There are very few games we’d describe as magical. Some, like Ico and Okami, immediately spring to mind. Certainly we’d never rank a music game among those sensational few… right?
Wrong. The Beatles: Rock Band transports players to the past—back when a few fellows from Liverpool were rocking the world with their unique and inspirational music. To not only hear and see, but to create that music is undoubtedly a thing of magic.
Harmonix recently invited PSU to Cambridge to check out a build of The Beatles: Rock Band in action. After a quick tour of the studio (click here for pictures), we played all 10 currently announced songs: ‘I Saw Her Standing There,’ ‘I Want to Hold Your Hand,’ ‘I Feel Fine,’ ‘Day Tripper,’ ‘Taxman,’ ‘I Am The Walrus,’ ‘Back In The U.S.S.R.,’ ‘Octopus’s Garden,’ ‘Here Comes The Sun,’ and ‘Get Back.’
Obviously, The Beatles: Rock Band has an outstanding set list. After all, it features solely Beatles songs, which means no more scrolling through the track list to find “the good songs.” Admittedly, the game’s overall difficulty is easier than that of the first two Rock Band titles, but that’s because the Beatles don’t ‘shred.’ Still, those seeking a challenge will find numerous tricky tracks to tackle. Outside of offering support for up to three vocalists—allowing players to recreate those famous Beatles harmonies—most of the base Rock Band gameplay remains unchanged. One small exception: drum fills have been removed, in favor of a simpler system; overdrive is now activated simply by hitting the glowing green gem that appears in place of full fills. Other than that—well, it’s pretty much Rock Band. With The Beatles. What more could you want?
It’s not only the music that makes The Beatles: Rock Band so magical; the creative visual spectacles that complement each song are equally integral to the game’s undeniable appeal. Each member of The Beatles has been faithfully recreated in a stylistically appropriate way. The Fab Four don’t appear too cartoony, nor do they look too realistic, successfully bypassing the uncanny valley while retaining a charming and recognizable feel. Their appearance doesn’t remain static across the entire game, however; their attire and style within each song accurately reflect that point in their career. So John, Paul, George, and Ringo look young and snazzy while playing Lennon and McCartney’s 1963/64 single ‘I Want To Hold Your Hand,’ whereas they look like hippies while performing Harrison’s 1969 hit ‘Here Comes The Sun.’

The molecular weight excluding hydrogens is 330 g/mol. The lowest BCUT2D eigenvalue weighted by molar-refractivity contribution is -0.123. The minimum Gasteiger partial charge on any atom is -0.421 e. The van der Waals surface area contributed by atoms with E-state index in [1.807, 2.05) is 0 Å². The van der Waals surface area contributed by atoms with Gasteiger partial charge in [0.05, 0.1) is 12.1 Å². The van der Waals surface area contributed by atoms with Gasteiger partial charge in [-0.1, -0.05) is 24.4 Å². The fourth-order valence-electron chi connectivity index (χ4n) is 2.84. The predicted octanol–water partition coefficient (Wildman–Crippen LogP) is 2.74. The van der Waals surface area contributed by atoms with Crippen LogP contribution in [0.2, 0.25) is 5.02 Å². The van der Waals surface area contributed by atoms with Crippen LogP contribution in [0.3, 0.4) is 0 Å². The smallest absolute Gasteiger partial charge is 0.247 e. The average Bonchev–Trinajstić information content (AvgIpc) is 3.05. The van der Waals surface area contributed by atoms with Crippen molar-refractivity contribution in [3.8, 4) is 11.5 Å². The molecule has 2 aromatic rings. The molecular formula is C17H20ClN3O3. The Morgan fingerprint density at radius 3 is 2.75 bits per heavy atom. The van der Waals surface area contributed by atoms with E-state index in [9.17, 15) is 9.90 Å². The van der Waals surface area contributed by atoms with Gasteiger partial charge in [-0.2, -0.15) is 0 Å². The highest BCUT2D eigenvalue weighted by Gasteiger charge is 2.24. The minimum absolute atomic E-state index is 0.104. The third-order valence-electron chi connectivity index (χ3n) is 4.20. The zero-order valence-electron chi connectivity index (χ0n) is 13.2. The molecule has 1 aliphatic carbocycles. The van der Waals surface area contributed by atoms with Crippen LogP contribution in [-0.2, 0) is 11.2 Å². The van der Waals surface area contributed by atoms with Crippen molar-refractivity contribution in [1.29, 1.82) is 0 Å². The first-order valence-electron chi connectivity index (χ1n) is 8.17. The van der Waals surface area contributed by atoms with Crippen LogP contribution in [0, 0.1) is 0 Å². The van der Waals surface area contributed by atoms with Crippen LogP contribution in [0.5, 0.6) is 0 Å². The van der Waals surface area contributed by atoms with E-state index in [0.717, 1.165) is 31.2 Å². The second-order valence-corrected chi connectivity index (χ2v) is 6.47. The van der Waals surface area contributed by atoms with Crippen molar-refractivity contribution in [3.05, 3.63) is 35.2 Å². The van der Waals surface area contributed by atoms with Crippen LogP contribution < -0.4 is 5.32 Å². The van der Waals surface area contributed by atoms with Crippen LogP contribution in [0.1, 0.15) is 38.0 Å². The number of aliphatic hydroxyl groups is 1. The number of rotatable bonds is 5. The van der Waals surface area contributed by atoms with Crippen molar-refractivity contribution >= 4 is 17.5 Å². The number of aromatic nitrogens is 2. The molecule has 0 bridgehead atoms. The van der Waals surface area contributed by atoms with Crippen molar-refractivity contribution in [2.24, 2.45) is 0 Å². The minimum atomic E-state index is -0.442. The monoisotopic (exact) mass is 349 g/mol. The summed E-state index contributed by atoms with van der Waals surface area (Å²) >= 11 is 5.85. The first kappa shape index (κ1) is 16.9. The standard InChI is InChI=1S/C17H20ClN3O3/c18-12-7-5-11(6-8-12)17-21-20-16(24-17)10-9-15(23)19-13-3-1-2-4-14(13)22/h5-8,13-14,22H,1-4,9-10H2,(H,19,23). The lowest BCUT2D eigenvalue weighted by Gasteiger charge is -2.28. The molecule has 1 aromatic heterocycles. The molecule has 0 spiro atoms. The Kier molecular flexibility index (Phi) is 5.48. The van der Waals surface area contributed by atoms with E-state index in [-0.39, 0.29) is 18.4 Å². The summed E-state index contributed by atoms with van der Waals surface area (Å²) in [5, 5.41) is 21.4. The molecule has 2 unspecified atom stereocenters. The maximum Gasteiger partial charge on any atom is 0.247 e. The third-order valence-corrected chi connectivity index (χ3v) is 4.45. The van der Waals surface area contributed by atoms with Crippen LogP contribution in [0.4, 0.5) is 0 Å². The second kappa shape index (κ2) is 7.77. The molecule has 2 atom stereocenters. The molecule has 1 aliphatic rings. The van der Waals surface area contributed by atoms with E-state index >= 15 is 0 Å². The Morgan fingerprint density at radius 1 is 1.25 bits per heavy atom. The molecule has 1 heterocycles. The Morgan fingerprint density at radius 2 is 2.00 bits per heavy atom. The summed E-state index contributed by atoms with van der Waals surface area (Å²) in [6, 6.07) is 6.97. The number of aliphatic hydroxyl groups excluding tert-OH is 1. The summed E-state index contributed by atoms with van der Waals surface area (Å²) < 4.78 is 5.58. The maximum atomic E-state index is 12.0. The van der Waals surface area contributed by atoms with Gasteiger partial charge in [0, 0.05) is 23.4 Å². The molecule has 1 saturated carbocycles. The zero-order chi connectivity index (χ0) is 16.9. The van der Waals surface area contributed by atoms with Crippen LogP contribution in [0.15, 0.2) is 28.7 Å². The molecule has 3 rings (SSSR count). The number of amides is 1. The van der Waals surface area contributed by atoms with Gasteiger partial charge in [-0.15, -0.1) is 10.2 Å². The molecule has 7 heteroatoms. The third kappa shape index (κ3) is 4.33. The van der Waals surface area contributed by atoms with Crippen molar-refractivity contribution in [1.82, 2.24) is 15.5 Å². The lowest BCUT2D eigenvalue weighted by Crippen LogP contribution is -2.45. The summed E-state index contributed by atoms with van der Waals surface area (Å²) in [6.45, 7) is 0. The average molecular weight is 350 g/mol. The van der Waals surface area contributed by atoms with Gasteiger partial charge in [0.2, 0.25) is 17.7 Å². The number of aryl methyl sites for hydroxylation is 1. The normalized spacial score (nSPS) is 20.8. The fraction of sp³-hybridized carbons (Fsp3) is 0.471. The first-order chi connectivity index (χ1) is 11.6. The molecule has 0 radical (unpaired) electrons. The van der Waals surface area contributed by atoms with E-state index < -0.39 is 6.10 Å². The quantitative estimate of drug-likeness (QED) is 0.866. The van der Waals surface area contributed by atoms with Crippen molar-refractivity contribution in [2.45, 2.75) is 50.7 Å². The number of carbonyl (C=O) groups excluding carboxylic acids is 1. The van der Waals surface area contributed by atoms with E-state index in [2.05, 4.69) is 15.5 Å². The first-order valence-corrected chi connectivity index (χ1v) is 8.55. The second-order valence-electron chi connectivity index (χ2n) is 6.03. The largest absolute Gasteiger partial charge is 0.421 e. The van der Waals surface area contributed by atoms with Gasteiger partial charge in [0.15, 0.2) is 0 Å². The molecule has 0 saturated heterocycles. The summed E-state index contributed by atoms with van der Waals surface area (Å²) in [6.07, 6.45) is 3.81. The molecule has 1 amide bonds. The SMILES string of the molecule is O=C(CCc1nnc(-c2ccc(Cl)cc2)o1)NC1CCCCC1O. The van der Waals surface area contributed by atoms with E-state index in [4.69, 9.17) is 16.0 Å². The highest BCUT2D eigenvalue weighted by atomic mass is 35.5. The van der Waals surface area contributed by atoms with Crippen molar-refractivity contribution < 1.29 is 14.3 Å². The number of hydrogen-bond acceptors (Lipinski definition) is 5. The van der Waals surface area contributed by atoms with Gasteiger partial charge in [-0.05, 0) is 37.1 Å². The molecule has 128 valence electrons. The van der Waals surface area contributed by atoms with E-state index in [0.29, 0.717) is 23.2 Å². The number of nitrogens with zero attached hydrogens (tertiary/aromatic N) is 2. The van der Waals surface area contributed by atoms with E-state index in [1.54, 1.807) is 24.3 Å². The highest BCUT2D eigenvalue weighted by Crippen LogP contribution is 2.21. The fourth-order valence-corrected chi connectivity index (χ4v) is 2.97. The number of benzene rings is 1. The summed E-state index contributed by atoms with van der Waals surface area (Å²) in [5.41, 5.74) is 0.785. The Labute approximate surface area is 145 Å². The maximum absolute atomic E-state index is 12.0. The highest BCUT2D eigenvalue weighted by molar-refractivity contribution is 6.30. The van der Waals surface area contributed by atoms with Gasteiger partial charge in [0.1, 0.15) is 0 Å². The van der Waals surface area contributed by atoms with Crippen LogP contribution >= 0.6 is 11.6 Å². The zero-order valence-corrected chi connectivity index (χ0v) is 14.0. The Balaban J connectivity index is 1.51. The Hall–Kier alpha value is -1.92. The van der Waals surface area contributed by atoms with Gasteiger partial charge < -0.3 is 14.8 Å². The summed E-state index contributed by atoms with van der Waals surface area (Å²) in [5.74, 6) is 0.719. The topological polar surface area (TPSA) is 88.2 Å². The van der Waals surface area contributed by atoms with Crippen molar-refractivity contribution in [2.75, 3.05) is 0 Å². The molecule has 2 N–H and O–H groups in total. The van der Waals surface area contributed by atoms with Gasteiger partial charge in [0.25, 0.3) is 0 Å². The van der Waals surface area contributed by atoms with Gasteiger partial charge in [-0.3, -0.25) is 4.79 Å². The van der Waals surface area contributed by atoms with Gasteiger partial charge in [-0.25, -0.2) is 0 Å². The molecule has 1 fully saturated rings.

The venues work much in the same manner as The Beatles’ shifting appearance. The locations on display span the entirety of The Beatles’ career, from their humble beginnings at The Cavern Club to their surprise rooftop concert atop Apple Headquarters, and everything in-between. Some Beatles music was never intended for live audiences, however, and the visuals in those songs reflect that. Instead of playing at a venue, The Beatles are initially shown playing in a studio, but they slowly slip into what Harmonix calls “dreamscapes”—essentially visual interpretations of the songs. The imaginative dreamscapes are funny, crazy, beautiful, and even a bit frightening (we’re looking at you, ‘I Am The Walrus’). Ultimately, it’s like The Beatles: Rock Band comes packed with 45 real Beatles music videos from the 21st century; as a result, simply watching the game is nearly as rewarding as playing it.
There’s no need to complicate the overarching message, so here it is, straight and simple: The Beatles: Rock Band does justice to the best band in the world, and you’d be a fool on a hill to miss it. Be prepared to smile, dance, and laugh come 09/09/09.